Considered an attractive benefit by most employees, dental insurance operates in much the same way as health insurance. In fact, it can often be purchased in addition to basic medical care, or it can be purchased as a separate policy from a separate provider.
Dental coverage, or a dental benefits plan, reimburses the policyholder for certain dental expenses according to written agreement. Because most dental diseases are preventable (unlike many medical diseases, which can be unpredictable and catastrophic), most dental benefits plans are structured to encourage patients to obtain the regular, routine care that is vital to prevention and diagnosis.
This emphasis on prevention is reinforced by most plans, which require the patient pay a greater portion of the costs for treatment of dental disease than for preventive procedures. Dental premiums usually vary from about $10 a month for a single person to $71 for a family.
Some plans allow you to choose your own dentist. Others, in exchange for lower rates, limit your choice. Although the opportunity to choose a dentist is only one factor in the decision to choose a plan, it is a good idea to note the difference between the two alternatives:
Open Panel/Freedom of Choice. Allows covered patients to receive care from any dentist and allows any dentist to participate. Dentists may accept or refuse to treat patients enrolled in the plan. Coverage with this feature allows you to receive full benefits for treatment provided by any dentist of your choice.
Closed Panel. Allows covered patients to receive care only from dentists who have signed a contract of participation with the third party. The third party contracts with a certain percentage of dentists within a particular geographic area, who in turn offer lower rates to the patient.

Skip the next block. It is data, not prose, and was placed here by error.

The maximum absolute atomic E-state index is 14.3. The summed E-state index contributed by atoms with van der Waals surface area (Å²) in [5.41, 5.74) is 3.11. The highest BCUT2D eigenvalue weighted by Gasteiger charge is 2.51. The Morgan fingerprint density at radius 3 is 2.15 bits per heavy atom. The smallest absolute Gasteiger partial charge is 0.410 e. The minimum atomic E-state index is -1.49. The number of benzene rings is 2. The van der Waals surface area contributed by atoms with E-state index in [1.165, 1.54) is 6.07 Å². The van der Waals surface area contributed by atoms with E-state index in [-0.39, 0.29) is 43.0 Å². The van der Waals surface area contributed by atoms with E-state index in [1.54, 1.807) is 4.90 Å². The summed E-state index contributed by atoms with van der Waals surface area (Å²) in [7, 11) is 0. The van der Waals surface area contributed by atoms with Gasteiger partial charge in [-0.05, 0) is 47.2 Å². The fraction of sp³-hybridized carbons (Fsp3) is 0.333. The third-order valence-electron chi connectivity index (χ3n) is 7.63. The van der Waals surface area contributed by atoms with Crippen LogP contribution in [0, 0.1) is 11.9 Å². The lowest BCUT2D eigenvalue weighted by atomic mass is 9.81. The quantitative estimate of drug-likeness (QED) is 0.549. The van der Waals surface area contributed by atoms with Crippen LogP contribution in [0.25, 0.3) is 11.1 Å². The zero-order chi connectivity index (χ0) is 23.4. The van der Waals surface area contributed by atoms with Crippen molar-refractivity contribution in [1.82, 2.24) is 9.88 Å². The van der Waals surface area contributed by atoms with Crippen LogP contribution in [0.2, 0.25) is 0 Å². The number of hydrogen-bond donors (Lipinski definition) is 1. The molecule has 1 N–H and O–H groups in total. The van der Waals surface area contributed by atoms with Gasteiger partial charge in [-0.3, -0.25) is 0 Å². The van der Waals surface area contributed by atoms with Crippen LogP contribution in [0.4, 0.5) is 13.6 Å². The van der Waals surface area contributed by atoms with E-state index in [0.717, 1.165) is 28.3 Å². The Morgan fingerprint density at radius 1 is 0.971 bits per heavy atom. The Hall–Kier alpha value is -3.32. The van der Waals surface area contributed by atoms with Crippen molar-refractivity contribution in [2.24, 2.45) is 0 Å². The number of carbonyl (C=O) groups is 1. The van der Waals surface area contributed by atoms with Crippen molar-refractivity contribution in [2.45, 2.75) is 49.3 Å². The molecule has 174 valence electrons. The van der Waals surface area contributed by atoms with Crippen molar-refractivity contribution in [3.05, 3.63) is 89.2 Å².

To control dental treatment costs, most plans will limit the amount of care a patient can receive in a given year through a variety of methods. They may place a dollar " cap" or limit the amount of benefits, or may restrict the number or type of services that are covered. The exclusion of certain services or treatments is also a method of reducing costs. Be sure to investigate exactly what services the plan covers and excludes, including special administrative services available to both purchasers and participants.
Indemnity plans are traditional fee-for-service based plans. Normally, the employee pays a monthly premium to the insurance company, which covers a portion of his or her dental expenses. A high pre-determined deductible is usually required before the insurer will begin paying for care, though you usually have the freedom to choose your own dentist. Preventative service costs are normally covered by the plan, which typically pays 100% of the preventative costs, 80% for common restorative services and 50% for major treatments, such as crowns and orthodontics. The remaining costs are paid by the patient through a variety of fee schedules. Most indemnity plans limit the annual dollar amount on benefits, however, and may apply probationary periods on procedures that could last up to a year. The average monthly cost of an indemnity plan is between $19 and $25.